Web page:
The Art and Science of Negotiation

Updated: Dec 10, 2020

Negotiation is something we use in our daily lives, sometimes even without realizing it. It is a paradoxical process that involves concrete strategies and unpredictable variables. When working in a group or team setting, negotiation skills are key to productivity. Negotiation focuses around problem solving and communication, and groups can suffer if these components are weak or broken. By exploring the art and science of negotiation, we can gain more insights on how to mitigate various conflict.

Experts have developed framework and methods surrounding the concept of negotiation, and language has been developed to help organize various theories and practices. William Ury, Jeanne Brett and Stephen Goldberg identify “three ways to resolve a dispute: reconciling the interests of the parties, determining who is right, and determining who is more powerful. [They] analyze the costs of disputing in terms of transaction costs, satisfaction with outcomes, effect on the relationship, and recurrence of disputes." If you have teammates who are stuck on being right or more powerful than other members, then it can create an imbalanced working environment that can be costly.

Sifting through power and rights help uncover underlying motives and desires of both parties, which can be important in a conflict resolution/negotiation process. The science of negotiation, however, has not fully covered the many variables that exist. Lund University Political Science Professor, Christer Jönsson, states, “Research has so far failed to reconcile strategic-choice perspectives and perspectives emphasizing cognitive and social processes." If we consider that a negotiation process can have multiple (and even endless) variables, possibilities, and outcomes—we face inevitable “unknowns” and complexities. Therefore, negotiation requires a “creative” component, which brings in the art piece.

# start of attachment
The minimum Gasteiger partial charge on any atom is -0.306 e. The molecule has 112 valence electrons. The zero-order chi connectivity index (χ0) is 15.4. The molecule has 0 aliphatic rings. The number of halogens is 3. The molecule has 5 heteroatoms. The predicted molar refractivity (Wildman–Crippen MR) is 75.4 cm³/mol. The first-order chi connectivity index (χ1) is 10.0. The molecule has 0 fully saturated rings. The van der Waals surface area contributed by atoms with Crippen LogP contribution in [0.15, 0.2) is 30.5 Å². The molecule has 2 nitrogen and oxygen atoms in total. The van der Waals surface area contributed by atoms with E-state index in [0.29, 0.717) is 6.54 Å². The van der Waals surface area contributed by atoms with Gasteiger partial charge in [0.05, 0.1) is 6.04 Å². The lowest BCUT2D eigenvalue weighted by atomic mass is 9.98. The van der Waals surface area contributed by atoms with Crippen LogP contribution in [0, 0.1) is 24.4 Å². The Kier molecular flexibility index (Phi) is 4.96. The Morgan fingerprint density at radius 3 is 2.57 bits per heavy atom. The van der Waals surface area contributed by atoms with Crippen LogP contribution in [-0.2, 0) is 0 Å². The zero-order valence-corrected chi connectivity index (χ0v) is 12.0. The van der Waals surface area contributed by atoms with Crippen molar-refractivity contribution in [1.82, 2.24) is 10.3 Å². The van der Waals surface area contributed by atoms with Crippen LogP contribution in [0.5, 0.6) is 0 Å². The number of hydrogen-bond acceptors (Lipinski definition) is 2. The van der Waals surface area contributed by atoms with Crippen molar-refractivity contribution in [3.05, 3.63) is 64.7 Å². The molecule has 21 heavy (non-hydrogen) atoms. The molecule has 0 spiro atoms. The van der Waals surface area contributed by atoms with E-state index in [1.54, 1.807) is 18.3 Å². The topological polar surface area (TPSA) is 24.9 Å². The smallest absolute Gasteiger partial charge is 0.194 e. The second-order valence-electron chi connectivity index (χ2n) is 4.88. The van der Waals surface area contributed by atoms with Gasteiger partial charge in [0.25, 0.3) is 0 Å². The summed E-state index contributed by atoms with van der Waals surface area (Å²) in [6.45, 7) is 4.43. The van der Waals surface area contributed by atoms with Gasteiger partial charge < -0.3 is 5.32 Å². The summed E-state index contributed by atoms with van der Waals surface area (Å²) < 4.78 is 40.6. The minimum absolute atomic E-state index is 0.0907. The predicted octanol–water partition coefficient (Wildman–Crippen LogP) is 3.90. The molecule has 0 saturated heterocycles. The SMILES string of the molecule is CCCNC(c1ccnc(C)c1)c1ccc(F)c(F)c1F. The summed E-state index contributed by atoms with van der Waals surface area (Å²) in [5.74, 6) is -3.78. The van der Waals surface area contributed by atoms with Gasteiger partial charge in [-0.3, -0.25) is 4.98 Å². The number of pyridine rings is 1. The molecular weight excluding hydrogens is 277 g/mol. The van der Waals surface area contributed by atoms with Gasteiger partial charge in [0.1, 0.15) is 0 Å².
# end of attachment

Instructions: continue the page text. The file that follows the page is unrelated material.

Bestselling book authors, William Ury and Roger Fisher, identify the crucial need to separate the people from the problem. They write, “A basic fact about negotiation…is that you are dealing with not abstract representatives of the ‘other side,’ but with human beings. They have emotions, deeply held values, and different backgrounds and viewpoints; and they are unpredictable...Creativity, fluidity, attentiveness, awareness, openness, and empathy are all part of unraveling the emotional components in a negotiation process." The “art” continues throughout a negotiation process as parties explore various interests, create options, and reason with one another.

Too often, group leaders do not have time to dive deeper into conflict dynamics. However, this can lead to more conflict and drain team resources. This is where an outside party can be helpful by bringing in new strategies, techniques, and perspectives. It is important to understand the framework and fluidity of negotiation in order to create a harmonious working environment. Productivity and prosperity thrives in a balanced group that has resolved inner issues and learned healthy conflict approaches.


Fisher, Roger, William Ury, and Bruce Patton. Getting To Yes: Negotiating an Agreement Without Giving In. New York: The Penguin House, 2011.

Christer Jönsson, “Diplomacy, Bargaining, and Negotiation” in Carlsnaes, Risse, and Simmons, eds., Handbook of International Relations (Sage, 2002).

“Three approaches to resolving disputes: Interests, rights and power”. In Ury., WL, Brett, JM and Goldberg, SB (1988):“Getting Disputes Resolved.

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